With many rare species encountered, the survey was
a total success. I was very happy to be part of this wonderful
event, and I hope that I can participate in even more surveys
next time. I am still settling in to Secondary school life, but I
think I am doing all right. Kudos to ButterflyCircle for this super
conservation effort!

The End.

Sunday, 1 July 2012

Tajuria Dominus!!!

Just about a week ago, I chanced upon an unusual looking
pupa. It resembles the pupa of the white royal, but a few
of the patterns where different. When it finally eclosed at about
11.30, it turned out to be the rare tajuria dominus.
The patterns on the abdomen were completely pale brown
with mottled spots, unlike the white royal where the abdomen
section is white with diffused yellow patches. When it finally came
out, it revealed its beautiful shimmering wings. The deep black
visual brand was very obvious.
Here is another shot of the newly eclosed butterfly showing
off his iridescent upperside.
When his wings had dried and straightened out, he
looked very much like the tajuria dominus.
This royal was discovered in an urban park in 2006.
Sightings of it since then have been few and far between.
It is the smallest tajuria species here in Singapore, and also the
rarest. This is a good sign that they are still hanging in there
and surviving in Singapore.

The End.

Monday, 28 May 2012

A quick walk at SBG

Today, after the Biodiversity Festival and the launch of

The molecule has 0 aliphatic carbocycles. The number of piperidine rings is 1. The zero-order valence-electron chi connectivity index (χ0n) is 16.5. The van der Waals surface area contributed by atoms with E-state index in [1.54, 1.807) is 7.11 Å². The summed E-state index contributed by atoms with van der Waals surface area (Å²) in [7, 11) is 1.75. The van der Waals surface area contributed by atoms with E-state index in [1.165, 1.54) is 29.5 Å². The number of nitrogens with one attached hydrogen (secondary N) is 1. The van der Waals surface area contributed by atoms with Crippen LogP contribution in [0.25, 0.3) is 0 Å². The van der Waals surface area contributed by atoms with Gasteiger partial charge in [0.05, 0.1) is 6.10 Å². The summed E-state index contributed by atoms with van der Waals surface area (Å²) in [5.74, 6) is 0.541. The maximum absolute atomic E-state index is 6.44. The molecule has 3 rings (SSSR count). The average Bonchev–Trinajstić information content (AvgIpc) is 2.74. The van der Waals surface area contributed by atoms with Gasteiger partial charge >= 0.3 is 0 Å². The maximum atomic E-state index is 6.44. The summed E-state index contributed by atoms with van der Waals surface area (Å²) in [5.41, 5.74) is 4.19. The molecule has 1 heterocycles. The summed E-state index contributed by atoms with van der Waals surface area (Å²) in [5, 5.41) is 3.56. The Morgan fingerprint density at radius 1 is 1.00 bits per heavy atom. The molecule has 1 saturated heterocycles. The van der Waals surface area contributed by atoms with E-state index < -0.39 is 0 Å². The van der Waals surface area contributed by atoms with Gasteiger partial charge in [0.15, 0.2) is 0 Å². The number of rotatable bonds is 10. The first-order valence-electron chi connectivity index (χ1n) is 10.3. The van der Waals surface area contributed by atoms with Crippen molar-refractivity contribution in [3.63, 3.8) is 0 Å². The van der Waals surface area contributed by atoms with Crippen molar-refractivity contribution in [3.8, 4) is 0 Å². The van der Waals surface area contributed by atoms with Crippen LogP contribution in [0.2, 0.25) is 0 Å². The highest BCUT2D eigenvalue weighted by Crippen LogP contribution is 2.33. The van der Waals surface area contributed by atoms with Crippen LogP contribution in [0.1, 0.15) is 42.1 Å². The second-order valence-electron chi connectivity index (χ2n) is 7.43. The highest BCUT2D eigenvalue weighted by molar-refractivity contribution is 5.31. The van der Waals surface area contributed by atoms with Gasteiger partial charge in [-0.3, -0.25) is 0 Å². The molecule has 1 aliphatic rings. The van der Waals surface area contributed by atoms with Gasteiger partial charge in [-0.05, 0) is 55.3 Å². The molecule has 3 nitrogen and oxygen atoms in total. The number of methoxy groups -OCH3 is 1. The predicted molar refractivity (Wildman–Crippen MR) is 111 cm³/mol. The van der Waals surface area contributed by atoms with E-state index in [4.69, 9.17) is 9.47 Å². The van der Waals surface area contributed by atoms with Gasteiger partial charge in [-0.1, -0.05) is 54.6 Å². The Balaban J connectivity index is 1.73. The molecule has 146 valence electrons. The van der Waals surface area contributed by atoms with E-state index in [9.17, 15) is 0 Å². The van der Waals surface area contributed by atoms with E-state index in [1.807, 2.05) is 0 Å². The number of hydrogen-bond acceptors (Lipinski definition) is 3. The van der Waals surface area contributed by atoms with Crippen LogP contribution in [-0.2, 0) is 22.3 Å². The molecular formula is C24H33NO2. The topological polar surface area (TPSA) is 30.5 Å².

the amazing new caterpillar book by ButterflyCircle's Mr Horace
Tan and Mr Khew Sin Khoon, I finally felt the urge to get back out to
shoot. We decided to check out the newly completed side of SBG at
the Botanics MRT station. Not far from the entrance, we spotted a
group of bamboo tree browns at the bamboo clumps.
They were so hard to track, flying in and out of the thick bamboo
growths then landing deep in the undergrowth, and even harder
to photograph. The bamboo tree brown is an uncommon species
here. When I was trying to nail them, there were many
common palmflies that 'distracted' me. This is a male.
The most surprising encounter, however was this common
duffer. Contrary to what the name suggests, the duffer is very
rare here. I was shocked to see it there, and even more surprised
to see how large it was, since this was the first time I spotted one.
This is my pathetic record shot.
It was tattered and skittish but I was still really happy
to see this magnificent butterfly.

The End.

Wednesday, 16 May 2012

Behind my house

I have not been posting very often lately. The weather hasn't
been very predictable either, but the butterfly activity is definitely